At a joint meeting in December of the Federal Reserve Board’s Open Market Committee and Board of Governors, the possibility that interest rates would be increased this year gained further traction. Meeting minutes indicate that the Fed believes U.S. economic growth, which continues its long climb back, could trigger a change in monetary policy.
The Fed also mentioned problems elsewhere in the world, and took the unprecedented action of encouraging central banks to address slowing growth in their regions.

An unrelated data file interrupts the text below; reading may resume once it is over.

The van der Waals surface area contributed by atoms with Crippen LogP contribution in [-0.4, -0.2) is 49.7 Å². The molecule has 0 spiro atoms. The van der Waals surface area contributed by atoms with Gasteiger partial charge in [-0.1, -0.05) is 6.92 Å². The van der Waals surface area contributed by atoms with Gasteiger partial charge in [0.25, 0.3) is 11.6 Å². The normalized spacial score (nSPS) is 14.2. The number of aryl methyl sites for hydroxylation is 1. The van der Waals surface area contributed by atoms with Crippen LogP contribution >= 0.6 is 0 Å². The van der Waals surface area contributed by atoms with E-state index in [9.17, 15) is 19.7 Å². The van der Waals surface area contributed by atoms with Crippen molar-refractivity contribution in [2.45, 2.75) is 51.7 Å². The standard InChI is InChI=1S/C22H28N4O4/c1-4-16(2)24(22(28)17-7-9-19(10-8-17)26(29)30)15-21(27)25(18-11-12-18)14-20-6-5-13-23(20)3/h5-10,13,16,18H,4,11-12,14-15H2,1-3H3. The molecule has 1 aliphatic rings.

As the Fed balances timing for its first interest-rate increase in nearly nine years, it is useful to consider the risks of raising rates too quickly or too slowly. Moving too quickly, amid persistent signs of global economic trouble, could have a damaging effect on economic growth and investors by sending stock and bond markets into turmoil. But moving too slowly risks inflation exceeding 2% for an extended period.
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